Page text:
Base and Superstructure  UP223

Marx and Engels investigate the question of whether humans are the same as animals. They decide that the status of independence is a question of production and the means of production. This means that there is a connection between the division of labor and one's autonomy. While owners of businesses function autonomously, the working class functions more as a body. Therefore, the ruling class dictates the intellectual shape of a society by the regulation of industry. This creates a dynamic of ideals, where the moral beliefs of the ruling class differ from the belief patterns of the lower class. So long as the ruling class can manipulate the general public's opinion of their interests, the system is stable and fixed. But, when the ruling class fails to convince the lower class that their interests are communal, the system becomes unstable.

1. The base is the whole of productive relationships, not only a given economic element, e.g. the working class

2. Historically, the superstructure varies and develops unevenly in society's different activities; for example, art, politics, economics, etc.

3. The base–superstructure relationship is reciprocal; Engels explains that the base determines the superstructure only in the last instance.”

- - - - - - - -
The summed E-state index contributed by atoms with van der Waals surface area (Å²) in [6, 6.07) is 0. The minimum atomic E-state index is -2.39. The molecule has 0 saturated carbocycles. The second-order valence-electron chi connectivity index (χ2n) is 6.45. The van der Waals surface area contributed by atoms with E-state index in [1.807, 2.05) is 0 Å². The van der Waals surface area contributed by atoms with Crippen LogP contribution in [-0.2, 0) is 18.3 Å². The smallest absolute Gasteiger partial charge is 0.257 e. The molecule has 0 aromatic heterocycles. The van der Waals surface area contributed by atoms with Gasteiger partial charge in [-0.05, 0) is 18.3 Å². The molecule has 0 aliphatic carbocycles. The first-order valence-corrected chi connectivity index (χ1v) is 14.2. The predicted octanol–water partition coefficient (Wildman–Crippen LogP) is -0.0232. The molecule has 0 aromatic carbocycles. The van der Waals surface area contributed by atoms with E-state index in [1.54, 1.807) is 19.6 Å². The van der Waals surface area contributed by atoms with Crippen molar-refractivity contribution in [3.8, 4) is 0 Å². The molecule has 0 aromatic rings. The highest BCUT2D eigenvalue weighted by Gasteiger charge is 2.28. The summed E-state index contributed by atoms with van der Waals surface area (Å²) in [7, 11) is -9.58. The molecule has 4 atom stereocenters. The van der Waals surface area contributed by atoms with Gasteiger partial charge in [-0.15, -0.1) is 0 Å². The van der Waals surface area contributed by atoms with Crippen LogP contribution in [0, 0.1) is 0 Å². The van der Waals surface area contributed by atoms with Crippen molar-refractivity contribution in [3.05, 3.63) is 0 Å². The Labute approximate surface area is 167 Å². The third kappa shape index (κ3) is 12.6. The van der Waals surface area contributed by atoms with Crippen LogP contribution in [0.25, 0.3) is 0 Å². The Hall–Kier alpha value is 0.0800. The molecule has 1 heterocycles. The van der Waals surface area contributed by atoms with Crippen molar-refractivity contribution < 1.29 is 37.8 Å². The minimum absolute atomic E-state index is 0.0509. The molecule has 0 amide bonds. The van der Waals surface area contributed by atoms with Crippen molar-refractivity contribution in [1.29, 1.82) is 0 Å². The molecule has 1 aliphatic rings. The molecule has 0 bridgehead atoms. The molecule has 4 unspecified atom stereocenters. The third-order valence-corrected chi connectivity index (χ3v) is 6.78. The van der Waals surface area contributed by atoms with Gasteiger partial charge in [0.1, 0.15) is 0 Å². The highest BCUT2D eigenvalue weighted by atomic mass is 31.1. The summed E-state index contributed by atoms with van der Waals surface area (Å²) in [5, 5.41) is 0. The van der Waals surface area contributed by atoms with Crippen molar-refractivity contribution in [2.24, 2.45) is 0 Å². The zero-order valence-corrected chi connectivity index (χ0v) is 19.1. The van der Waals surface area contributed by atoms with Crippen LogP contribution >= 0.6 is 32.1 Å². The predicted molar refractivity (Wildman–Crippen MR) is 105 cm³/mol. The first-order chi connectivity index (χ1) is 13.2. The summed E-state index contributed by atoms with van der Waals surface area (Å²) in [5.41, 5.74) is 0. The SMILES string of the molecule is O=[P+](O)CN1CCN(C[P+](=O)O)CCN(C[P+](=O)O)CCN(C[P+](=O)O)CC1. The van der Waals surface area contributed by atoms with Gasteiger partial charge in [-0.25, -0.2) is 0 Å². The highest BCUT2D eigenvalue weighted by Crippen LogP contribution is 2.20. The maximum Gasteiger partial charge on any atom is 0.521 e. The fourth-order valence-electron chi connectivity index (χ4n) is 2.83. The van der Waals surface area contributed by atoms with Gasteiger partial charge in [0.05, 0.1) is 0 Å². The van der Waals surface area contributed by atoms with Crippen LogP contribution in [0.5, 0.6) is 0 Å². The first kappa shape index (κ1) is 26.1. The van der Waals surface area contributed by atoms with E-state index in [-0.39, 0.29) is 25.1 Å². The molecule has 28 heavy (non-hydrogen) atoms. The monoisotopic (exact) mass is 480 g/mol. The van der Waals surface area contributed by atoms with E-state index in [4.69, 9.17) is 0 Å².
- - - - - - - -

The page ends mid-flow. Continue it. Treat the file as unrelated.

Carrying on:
Marx then turns to explain more about these ideas by showing the dynamic as a system comprised of a base and a superstructure. Base and superstructure are two linked theoretical concepts: Base refers to the production forces, or the materials and resources, that generate the goods society needs. Superstructure describes all other aspects of society including the culture, ideology, norms, and identities that people inhabit. In addition, it refers to the social institutions, political structure, and the state—or society's governing apparatus. Marx argued that the superstructure grows out of the base and reflects the ruling class' interests. As such, the superstructure justifies how the base operates and defends the power of the elite.